Models of Single Neurons and Network Dynamics in the Medullary Transverse Slice
The pre-Botzinger complex (pBC) is a sub-circuit of the respiratory central pattern generator. The pBC is required for eupnea and is contained in a transverse slice of the ventrolateral medulla. In the slice, pBC cells are responsible for generating the respiratory rhythm, and hypoglossal motoneurons (HMs) are responsible for transmitting the rhythm out of the brainstem to the muscles. Understanding how the transverse slice rhythm is generated and transmitted is a first step in understanding how this process occurs in vivo. To understand this network, we developed ionic current models of the individual network components and explored how the various ion channels affect single-cell firing characteristics and network dynamics. First, we used the considerable amounts of experimental data from neonatal HMs to develop an HM model. The model was used to explore the roles of ion channels in shaping the complex dynamics of the neonatal HM action potential (AP) and to investigate the age-dependent changes in HMs. We used a genetic algorithm to optimize the HM model to more closely fit experimental measures of AP shape. A comparison of feature-based and template-based fitness functions revealed that a feature-based fitness function performs best when optimizing the HM model to fit characteristics of the neonatal HM AP. Next, we used our existing pBC models to understand how different ionic currents affect rhythmogenesis in the pBC. Our results indicate that intrinsic bursters increase the robustness of rhythm generation in the pBC. Finally, we developed an improved pBC neuron model and explored how various ion channels affect bursting dynamics at the single-cell level. The HM and pBC models developed in this study will be used in future network models of the transverse slice.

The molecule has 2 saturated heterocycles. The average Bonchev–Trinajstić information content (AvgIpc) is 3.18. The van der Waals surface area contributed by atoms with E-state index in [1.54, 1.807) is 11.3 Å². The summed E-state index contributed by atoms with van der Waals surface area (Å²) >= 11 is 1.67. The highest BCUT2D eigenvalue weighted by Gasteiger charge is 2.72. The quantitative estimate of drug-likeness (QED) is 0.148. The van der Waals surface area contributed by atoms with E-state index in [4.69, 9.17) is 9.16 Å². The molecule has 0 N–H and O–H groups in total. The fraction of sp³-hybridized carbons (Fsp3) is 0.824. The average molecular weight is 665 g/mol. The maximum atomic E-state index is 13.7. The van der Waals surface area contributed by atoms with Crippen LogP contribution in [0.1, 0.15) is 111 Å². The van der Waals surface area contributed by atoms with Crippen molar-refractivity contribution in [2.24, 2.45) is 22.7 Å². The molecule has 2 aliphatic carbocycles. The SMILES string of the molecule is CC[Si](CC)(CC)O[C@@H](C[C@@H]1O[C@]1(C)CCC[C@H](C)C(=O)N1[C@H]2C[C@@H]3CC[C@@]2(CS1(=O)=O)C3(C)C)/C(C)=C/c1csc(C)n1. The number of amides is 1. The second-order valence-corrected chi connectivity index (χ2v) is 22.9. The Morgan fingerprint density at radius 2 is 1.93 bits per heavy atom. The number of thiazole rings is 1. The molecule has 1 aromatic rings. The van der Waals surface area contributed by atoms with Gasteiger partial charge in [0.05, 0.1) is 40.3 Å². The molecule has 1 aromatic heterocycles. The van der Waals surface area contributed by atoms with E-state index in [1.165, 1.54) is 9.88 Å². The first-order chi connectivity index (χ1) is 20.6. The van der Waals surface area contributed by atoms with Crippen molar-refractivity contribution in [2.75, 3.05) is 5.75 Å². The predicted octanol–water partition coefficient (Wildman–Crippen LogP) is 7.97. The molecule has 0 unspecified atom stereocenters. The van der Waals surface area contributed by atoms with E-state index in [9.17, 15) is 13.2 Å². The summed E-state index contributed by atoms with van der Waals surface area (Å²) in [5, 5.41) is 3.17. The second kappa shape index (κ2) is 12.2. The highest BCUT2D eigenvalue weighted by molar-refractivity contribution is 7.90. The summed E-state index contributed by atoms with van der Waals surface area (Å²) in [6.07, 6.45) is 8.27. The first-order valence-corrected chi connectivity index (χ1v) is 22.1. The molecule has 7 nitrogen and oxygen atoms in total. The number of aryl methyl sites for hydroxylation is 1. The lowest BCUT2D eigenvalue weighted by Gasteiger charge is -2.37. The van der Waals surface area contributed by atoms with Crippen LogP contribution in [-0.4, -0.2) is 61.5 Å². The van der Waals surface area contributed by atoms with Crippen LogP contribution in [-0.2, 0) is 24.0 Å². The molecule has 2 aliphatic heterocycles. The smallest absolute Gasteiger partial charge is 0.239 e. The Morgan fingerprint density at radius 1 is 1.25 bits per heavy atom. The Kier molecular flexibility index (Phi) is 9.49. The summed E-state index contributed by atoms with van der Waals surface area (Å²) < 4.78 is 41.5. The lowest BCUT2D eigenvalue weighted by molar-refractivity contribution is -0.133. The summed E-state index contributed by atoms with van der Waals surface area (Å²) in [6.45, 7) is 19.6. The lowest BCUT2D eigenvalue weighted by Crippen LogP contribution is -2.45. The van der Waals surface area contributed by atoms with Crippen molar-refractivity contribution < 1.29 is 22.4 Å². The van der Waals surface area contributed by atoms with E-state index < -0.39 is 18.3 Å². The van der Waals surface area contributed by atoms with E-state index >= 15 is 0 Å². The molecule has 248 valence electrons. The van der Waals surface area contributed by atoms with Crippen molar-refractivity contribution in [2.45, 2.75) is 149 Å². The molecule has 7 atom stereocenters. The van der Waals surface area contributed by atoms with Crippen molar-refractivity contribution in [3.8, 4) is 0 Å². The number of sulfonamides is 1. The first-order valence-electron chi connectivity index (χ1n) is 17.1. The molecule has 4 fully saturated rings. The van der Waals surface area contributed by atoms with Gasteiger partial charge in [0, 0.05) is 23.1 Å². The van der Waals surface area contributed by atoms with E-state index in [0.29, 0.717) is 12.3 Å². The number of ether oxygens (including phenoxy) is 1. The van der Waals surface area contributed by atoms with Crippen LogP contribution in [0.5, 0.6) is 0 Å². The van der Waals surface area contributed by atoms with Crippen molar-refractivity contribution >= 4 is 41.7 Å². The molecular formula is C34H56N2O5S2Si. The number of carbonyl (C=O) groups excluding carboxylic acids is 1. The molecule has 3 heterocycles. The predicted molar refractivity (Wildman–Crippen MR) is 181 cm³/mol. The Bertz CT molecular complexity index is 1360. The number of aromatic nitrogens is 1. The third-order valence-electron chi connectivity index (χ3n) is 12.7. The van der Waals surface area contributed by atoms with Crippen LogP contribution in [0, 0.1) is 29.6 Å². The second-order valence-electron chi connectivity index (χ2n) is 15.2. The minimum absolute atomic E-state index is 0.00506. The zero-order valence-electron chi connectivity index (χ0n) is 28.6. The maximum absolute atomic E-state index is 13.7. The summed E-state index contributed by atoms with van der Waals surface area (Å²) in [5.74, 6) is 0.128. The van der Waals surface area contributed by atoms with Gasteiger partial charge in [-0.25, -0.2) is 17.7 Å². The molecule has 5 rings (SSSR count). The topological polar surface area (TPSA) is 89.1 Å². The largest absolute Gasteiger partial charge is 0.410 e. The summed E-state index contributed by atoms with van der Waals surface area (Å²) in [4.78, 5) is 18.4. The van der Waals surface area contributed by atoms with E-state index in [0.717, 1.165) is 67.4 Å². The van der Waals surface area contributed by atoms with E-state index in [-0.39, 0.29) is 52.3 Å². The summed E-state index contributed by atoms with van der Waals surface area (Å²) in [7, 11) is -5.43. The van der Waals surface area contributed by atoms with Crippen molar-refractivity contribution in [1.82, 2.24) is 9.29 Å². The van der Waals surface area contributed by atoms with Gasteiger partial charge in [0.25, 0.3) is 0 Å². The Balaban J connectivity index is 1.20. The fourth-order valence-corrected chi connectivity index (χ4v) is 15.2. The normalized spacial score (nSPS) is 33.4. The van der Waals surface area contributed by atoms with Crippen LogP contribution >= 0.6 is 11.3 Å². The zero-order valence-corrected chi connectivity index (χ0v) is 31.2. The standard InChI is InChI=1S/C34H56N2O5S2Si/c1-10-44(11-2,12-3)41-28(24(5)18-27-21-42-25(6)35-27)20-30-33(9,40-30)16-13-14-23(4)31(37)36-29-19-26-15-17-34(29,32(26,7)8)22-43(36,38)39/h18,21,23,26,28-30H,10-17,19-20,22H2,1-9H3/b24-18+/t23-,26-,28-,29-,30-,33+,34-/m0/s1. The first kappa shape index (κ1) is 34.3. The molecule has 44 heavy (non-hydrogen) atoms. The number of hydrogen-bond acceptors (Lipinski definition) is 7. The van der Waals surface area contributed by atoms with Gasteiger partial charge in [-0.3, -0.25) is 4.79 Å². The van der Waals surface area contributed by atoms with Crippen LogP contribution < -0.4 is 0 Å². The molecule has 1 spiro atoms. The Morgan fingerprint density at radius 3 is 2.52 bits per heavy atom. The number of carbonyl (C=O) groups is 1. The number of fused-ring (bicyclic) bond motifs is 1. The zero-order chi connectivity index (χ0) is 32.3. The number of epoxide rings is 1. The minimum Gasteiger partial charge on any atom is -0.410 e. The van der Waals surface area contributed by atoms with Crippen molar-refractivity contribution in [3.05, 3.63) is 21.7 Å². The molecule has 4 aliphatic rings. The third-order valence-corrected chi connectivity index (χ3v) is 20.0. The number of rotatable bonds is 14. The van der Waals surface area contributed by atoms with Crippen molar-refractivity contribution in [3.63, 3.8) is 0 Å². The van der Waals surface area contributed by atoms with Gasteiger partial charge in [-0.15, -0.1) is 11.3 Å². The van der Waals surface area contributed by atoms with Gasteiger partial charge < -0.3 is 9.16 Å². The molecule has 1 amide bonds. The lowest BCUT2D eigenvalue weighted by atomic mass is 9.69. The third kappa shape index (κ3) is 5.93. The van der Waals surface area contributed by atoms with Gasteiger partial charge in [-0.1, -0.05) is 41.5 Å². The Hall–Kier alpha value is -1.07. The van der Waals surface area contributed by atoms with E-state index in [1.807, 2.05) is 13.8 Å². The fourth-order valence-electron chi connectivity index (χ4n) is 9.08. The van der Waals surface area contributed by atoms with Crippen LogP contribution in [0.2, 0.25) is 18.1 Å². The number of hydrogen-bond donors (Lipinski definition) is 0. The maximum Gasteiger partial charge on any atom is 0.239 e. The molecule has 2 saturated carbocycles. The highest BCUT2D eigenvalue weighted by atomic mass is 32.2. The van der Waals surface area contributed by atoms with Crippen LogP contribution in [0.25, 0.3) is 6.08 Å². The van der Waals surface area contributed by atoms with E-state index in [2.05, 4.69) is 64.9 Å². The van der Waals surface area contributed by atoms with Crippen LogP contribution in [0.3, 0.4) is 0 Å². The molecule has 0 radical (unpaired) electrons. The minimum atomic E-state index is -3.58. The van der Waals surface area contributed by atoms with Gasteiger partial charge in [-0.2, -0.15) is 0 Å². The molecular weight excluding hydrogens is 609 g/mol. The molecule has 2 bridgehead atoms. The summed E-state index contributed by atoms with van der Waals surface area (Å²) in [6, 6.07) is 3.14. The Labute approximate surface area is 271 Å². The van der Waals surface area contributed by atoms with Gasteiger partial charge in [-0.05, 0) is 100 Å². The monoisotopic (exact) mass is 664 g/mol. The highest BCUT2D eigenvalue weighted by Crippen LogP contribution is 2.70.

Advisor:Robert Butera; Stephen DeWeerth; Robert Lee; Ronald Calabrese; Jeffery Smith
School:Georgia Institute of Technology
School Location:USA - Georgia
Source Type:Master's Thesis
Keywords:electrical and computer engineering
Date of Publication:11/20/2006